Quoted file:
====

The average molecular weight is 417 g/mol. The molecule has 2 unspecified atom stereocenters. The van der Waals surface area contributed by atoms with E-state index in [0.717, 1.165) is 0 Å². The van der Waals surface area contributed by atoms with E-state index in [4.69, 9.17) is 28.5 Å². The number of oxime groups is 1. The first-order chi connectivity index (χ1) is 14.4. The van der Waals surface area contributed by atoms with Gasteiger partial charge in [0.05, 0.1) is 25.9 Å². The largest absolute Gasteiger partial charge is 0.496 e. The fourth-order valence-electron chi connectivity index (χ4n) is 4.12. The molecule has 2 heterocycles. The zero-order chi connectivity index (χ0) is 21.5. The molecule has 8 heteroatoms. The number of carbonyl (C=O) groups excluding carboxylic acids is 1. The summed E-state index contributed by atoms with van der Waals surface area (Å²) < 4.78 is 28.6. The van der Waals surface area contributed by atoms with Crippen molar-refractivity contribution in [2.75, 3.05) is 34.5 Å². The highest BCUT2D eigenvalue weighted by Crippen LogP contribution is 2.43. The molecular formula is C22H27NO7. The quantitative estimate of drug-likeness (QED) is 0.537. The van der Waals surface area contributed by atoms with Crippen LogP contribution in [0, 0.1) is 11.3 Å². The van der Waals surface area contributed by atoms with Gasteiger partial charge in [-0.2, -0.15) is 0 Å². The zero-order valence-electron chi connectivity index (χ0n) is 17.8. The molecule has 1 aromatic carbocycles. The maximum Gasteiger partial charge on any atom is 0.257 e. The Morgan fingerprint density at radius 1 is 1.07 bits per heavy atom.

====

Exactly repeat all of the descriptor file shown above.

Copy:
The average molecular weight is 417 g/mol. The molecule has 2 unspecified atom stereocenters. The van der Waals surface area contributed by atoms with E-state index in [0.717, 1.165) is 0 Å². The van der Waals surface area contributed by atoms with E-state index in [4.69, 9.17) is 28.5 Å². The number of oxime groups is 1. The first-order chi connectivity index (χ1) is 14.4. The van der Waals surface area contributed by atoms with Gasteiger partial charge in [0.05, 0.1) is 25.9 Å². The largest absolute Gasteiger partial charge is 0.496 e. The fourth-order valence-electron chi connectivity index (χ4n) is 4.12. The molecule has 2 heterocycles. The zero-order chi connectivity index (χ0) is 21.5. The molecule has 8 heteroatoms. The number of carbonyl (C=O) groups excluding carboxylic acids is 1. The summed E-state index contributed by atoms with van der Waals surface area (Å²) < 4.78 is 28.6. The van der Waals surface area contributed by atoms with Crippen molar-refractivity contribution in [2.75, 3.05) is 34.5 Å². The highest BCUT2D eigenvalue weighted by Crippen LogP contribution is 2.43. The molecular formula is C22H27NO7. The quantitative estimate of drug-likeness (QED) is 0.537. The van der Waals surface area contributed by atoms with Crippen LogP contribution in [0, 0.1) is 11.3 Å². The van der Waals surface area contributed by atoms with Gasteiger partial charge in [-0.2, -0.15) is 0 Å². The zero-order valence-electron chi connectivity index (χ0n) is 17.8. The molecule has 1 aromatic carbocycles. The maximum Gasteiger partial charge on any atom is 0.257 e. The Morgan fingerprint density at radius 1 is 1.07 bits per heavy atom.